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ASPartOfMe
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01 Jul 2017, 3:44 am

New Documentary Follows Team of Autistic Swimmers

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This award-winning film, released this week, premieres on July 7 in New York City and will air on PBS on October 2 as part of the series POV.

Can you describe the community of the Jersey Hammerheads swim team?
It’s a group of kids who range in age from eight to—the oldest one was 22 at the time. The majority of kids on the team have never been on a competitive swim team before. They were all on the autism spectrum and some of them had multiple disabilities. Unfortunately, they just hadn’t had the opportunity to participate in community sports before. So this was a really special chance for the kids as well as for their families. What I noticed almost right away was the fantastic sense of camaraderie that they had developed and the great relationships that were forming between the kids and the families who were coming together on this team. Sports are very important in our country, and it’s important not just because of the health benefits or the fitness benefits, but also for the social benefits. And certainly in the suburbs, where families are raising kids, sports are an important part of the social life of a community. These are families who wouldn’t have access to these things, to the support and the social aspect of participating in community life. It was wonderful to see it happen with this team, with people who had never experienced this before.

How is coaching the Jersey Hammerheads different from coaching other teams?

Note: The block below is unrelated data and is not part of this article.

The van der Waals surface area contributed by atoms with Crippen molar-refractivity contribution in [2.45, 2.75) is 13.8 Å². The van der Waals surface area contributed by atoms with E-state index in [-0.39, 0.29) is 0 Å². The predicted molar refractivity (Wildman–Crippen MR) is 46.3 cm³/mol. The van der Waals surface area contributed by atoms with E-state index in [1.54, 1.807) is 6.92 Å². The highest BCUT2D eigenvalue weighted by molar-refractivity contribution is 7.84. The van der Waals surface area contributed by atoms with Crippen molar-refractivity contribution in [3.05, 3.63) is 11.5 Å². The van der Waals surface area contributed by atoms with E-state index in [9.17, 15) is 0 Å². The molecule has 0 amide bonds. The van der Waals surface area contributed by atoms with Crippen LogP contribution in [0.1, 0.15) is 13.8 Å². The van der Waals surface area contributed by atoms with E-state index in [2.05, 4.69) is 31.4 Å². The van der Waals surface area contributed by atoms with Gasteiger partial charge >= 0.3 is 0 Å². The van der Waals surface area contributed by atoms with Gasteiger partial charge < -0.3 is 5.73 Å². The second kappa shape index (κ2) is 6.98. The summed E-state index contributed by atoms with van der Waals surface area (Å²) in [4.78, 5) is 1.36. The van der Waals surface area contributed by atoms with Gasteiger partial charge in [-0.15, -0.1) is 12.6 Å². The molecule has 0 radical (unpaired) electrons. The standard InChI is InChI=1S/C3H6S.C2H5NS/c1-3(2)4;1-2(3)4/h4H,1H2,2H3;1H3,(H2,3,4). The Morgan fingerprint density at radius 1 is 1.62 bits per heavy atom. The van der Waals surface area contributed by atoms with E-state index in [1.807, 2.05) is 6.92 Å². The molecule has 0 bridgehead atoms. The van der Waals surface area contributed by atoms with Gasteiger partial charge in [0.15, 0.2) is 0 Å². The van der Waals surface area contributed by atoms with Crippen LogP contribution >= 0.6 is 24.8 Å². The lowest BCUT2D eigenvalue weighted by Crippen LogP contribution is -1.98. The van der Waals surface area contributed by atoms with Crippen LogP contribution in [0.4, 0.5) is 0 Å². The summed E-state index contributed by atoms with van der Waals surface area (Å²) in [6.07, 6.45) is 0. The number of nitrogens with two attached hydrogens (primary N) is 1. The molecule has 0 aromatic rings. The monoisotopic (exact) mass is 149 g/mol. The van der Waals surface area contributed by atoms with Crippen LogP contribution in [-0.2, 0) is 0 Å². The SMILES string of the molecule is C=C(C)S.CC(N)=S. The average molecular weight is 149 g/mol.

Coach Mike [McQuay] says coaching a special needs team versus a regular swim team is night and day. I have to hand it to him because he has incredible flexibility and patience and willingness to do what it takes with each of the kids on the team. Each of them needs different techniques to teach them. For example, there’s a moment in the film where he’s coaching Mikey, his son, and he says, “Be the flying squirrel.” He was trying to get Mikey to spread out when he dives off the block. He’s using an animal term, knowing that Mikey responds to a comparison to an animal. And there’s another moment in the film when you see Coach Mike “negotiating” with Kelvin. Kelvin doesn’t want to get in the water and Coach Mike says, “Just try for me. How about you do this… how about this.” And he keeps negotiating and Kelvin keeps saying, “No, no, I don’t want to do it.” But Coach Mike doesn’t give up, and eventually, Kelvin dives in the water; he does what Coach Mike wanted him to.

How has the team itself changed the children who participate? What traits do they acquire as a result of being on the team?
I think one of the great things about this film is the scenes where you can see the camaraderie or the interaction between the kids. We see one of them, Robbie, emerge as a leader. I think one of the beautiful parts of this film is the growth of this team.

Have you been in touch with the athletes on the team?
Yes, and I love to stay in touch with them. They come to screenings, which is really fantastic. They are all still swimming. The main guys in the film, Kelvin, Mikey, and Robbie, are not all still swimming on the Jersey Hammerheads. Mikey is still on the team. Kelvin is on a different team, and Robbie moved, so he is swimming on a different team as well. But they are all doing well, and I stay in touch with them.


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How can Autism be trendy and a popular insult at the same time?

Recovering from tongue cancer and suspected Ramsey Hunt Syndrome (Ear Shingles), somewhat verbal.
Identified and joined WP August 26, 2013
DSM 5: Autism Spectrum Disorder, DSM IV: Aspergers Moderate Severity


ASPartOfMe
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02 Oct 2017, 5:25 pm

It airs on PBS 10 PM tonight


_________________
How can Autism be trendy and a popular insult at the same time?

Recovering from tongue cancer and suspected Ramsey Hunt Syndrome (Ear Shingles), somewhat verbal.
Identified and joined WP August 26, 2013
DSM 5: Autism Spectrum Disorder, DSM IV: Aspergers Moderate Severity